UAE court obliges a man to pay 10,000 dirhams for assaulting a child
The Al-Ain Court of First Instance has mandated a man to compensate a woman, acting as the natural guardian of her son, with 10,000 dirhams for assaulting him.
Legal Action for Damages
The woman initiated legal proceedings seeking 52,000 dirhams in provisional compensation for her son, covering material, moral, and psychological damages. Additionally, she requested an annual 12% delayed interest rate, along with fees, expenses, and legal representation costs. The assailant had faced a criminal conviction for the assault.
Defendant's Response and Court Ruling
The defendant countered with a memorandum, claiming the lawsuit was invalid due to the plaintiff's lack of legal capacity. He sought to compel the plaintiff to cover fees, expenses, and attorney fees. However, the court rejected this argument, asserting that the plaintiff, as the mother and legal representative of her son, possessed the necessary legal standing to file the lawsuit.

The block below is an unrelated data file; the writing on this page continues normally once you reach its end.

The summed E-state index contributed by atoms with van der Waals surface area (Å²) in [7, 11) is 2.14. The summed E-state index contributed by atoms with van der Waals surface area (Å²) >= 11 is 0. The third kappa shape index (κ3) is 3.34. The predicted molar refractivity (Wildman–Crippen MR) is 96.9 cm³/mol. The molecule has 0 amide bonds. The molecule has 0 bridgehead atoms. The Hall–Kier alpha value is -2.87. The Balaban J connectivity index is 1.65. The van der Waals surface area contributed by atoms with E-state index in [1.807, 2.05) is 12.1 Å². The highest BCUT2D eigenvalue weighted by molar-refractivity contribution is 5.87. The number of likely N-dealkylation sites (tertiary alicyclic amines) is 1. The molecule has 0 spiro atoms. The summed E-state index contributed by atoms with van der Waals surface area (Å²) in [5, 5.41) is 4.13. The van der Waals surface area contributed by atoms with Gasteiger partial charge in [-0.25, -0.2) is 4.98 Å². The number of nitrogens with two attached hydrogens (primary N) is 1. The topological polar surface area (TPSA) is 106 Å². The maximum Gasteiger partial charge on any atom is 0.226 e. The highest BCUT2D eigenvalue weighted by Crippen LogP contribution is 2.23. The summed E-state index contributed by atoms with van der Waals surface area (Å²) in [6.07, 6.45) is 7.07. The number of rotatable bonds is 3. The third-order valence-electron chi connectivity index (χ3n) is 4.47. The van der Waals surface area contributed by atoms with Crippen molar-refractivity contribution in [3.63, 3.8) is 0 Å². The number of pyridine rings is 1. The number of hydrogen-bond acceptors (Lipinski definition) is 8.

The court emphasized that the criminal ruling and the civil lawsuit shared a common basis for the assault and clarified that the defendant's contention lacked merit. The criminal verdict, affirming the defendant's guilt, served as the basis for the civil lawsuit. The court underscored the proven nature of the defendant's wrongdoing, causing physical harm to the plaintiff's son, as verified by the medical report. The criminal ruling further supported the claim of psychological distress suffered by the victim due to the defendant's actions.
In light of the established facts, the court determined the defendant's legal obligation to compensate the plaintiff in her capacity as the guardian of her son. It ruled in favor of the plaintiff, ordering the defendant to pay 10,000 dirhams in damages, along with associated expenses, while dismissing all other claims.
The court's decision underscores the defendant's proven misconduct leading to harm, highlighting the nexus between the wrongdoing and the resulting damage suffered by the plaintiff's son.